VOL. 130 | NO. 1 | Thursday, January 1, 2015
Making Career Resolutions for the New Year
By Angela Copeland
Happy New Year! The holidays flew by this season. If you’re in disbelief that we’re starting a new year, you’re not alone. Just learning to say “2015” may take a little time.
One of your first tasks this year will likely be to come up with a list of resolutions. As I write this week’s column in the final hours before the deadline, my thoughts focus in on one very important goal: stop procrastinating! It should be added to the list, along with the other typical things such as saving money and getting in shape.
If you’re like many people, you’ve been thinking of switching jobs or careers, or asking for a raise. You’ve probably known you wanted to do it for a while, but have struggled with where to begin. The job market has been tricky for so long, and the thought of putting your current stable situation in jeopardy hasn’t been worth the risk.
The good news for 2015 is the job market is looking up. As mentioned in a previous column, the Labor Department reported over 300,000 new jobs were added in the U.S. in November alone. Most likely, this positive growth should continue into 2015.
A healthier economy means you’ll have a better shot of landing your dream job in the New Year. In addition to an increased number of jobs available, companies will be forced to pay more competitive salaries. This creates a win-win for you: more jobs and more money.
It’s time to stop procrastinating and to act on what you’ve known for a while. If you’ve been looked over for a promotion, or if you’ve been denied a raise, you may either be in the wrong position, bored at work, or working for someone who doesn’t appreciate you work. Regardless of the reason, none of these scenarios are good, and they will not help your future career growth. It’s time to move on.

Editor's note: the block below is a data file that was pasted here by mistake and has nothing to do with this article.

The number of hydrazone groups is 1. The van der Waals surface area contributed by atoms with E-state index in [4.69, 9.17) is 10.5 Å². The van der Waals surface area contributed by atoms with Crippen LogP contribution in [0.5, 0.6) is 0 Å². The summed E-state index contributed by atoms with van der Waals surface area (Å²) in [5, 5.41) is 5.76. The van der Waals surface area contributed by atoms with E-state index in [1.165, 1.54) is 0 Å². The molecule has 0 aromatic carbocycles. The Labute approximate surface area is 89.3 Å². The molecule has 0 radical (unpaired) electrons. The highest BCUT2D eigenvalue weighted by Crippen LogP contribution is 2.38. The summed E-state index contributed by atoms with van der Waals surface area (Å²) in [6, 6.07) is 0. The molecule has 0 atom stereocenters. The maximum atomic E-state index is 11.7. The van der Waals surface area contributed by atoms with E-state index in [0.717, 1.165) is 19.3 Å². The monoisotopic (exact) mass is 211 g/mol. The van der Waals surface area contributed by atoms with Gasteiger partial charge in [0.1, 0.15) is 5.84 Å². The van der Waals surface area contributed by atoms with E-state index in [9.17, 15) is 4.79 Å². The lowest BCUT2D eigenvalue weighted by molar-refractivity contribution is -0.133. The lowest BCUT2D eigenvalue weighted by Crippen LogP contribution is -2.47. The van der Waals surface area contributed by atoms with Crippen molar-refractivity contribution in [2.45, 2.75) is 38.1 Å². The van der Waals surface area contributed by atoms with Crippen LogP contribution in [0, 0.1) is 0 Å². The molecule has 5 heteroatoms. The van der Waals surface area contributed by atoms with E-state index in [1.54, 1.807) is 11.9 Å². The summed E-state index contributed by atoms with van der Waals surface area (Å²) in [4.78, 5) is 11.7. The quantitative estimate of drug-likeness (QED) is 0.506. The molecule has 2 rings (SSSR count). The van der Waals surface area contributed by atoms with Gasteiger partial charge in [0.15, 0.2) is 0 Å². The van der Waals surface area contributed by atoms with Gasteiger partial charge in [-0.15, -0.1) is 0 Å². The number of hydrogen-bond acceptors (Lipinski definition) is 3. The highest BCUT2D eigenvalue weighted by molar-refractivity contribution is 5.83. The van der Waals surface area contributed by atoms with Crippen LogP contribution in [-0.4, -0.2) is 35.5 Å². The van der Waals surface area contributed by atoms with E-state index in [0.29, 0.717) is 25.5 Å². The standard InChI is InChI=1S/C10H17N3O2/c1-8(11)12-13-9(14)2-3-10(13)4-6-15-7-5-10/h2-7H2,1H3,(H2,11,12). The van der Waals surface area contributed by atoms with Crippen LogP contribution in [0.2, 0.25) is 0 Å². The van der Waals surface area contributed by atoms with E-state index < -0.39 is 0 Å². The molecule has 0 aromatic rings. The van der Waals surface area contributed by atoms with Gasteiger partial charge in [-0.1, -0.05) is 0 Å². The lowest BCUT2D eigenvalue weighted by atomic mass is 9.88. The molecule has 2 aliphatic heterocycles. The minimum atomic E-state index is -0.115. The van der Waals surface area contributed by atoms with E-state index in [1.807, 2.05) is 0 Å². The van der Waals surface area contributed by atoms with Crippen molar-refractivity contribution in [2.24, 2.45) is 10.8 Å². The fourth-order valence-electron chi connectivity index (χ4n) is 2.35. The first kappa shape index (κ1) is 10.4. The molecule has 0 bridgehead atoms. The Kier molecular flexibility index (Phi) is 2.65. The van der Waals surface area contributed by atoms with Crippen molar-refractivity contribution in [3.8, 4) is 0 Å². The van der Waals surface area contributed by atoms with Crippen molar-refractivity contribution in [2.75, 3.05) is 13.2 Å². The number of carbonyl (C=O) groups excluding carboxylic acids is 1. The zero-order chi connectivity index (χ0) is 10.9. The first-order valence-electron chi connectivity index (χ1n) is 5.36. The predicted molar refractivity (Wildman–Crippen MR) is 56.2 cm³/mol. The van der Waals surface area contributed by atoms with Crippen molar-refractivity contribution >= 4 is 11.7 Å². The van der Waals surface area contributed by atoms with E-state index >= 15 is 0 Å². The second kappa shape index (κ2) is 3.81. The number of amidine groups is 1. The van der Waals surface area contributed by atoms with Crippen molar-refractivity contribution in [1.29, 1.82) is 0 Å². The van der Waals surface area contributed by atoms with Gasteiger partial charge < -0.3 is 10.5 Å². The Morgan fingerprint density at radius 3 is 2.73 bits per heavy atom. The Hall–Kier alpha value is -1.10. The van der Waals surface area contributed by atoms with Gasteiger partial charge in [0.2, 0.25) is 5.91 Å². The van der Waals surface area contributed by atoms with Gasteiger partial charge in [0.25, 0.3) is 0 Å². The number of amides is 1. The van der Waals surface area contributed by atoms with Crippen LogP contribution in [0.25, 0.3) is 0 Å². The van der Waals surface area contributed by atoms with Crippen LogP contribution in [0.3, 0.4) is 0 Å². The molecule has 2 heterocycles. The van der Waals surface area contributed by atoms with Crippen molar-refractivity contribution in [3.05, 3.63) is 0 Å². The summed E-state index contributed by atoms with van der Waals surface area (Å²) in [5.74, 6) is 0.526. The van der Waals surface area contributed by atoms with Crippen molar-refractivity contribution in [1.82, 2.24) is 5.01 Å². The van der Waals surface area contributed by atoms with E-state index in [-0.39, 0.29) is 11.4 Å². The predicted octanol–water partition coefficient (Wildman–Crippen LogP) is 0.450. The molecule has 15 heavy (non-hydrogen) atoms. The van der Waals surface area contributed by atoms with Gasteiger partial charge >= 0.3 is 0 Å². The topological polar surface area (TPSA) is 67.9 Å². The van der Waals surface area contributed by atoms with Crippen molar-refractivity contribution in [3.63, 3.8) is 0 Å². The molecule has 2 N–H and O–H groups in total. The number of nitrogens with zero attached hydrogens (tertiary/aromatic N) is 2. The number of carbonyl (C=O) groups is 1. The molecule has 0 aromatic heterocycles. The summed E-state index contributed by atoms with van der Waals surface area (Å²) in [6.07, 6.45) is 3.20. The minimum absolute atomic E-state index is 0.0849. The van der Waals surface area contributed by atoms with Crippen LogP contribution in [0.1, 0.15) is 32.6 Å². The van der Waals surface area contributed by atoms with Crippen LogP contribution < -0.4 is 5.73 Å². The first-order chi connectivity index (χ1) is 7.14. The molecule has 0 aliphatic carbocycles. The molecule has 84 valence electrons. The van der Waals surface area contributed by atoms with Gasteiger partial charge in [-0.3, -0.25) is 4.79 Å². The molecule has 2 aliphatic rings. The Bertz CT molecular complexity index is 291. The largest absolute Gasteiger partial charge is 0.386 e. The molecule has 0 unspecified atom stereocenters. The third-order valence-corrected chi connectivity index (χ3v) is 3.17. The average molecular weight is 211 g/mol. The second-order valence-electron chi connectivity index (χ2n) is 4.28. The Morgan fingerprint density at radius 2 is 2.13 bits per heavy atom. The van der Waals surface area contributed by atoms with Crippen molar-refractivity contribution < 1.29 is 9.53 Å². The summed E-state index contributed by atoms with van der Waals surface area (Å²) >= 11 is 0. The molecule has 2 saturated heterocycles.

Before you jump quickly into a new position, take the time to reflect back on 2014. What was it that left you unhappy at your job, and why do you want to change? Were you working for the wrong person, in the wrong role, or just plain bored? Are you looking for more money, a better title, or a better environment? Do you want to move to another city? Identify what you liked and didn’t like about your current job, and use this information to create a wish list for your future job.
Once you have an idea of what you’re looking for, it’s time to make a few additional, more specific resolutions. Resolve to get your resume in order. Update your LinkedIn profile. Revise your cover letter and begin to apply for jobs.
As Mark Twain once said, “The secret to getting ahead is getting started.” After all, haven’t you been waiting long enough? With the uptick in the economy, it’s the perfect time to begin on your New Year’s resolution of getting a new job.
Angela Copeland is CEO/founder of Copeland Coaching, CopelandCoaching.com, and author of “Breaking The Rules & Getting The Job.” She also hosts the Copeland Coaching Podcast on iTunes. You can follow Copeland Coaching on Twitter (@CopelandCoach) and Facebook (facebook.com/CopelandCoaching).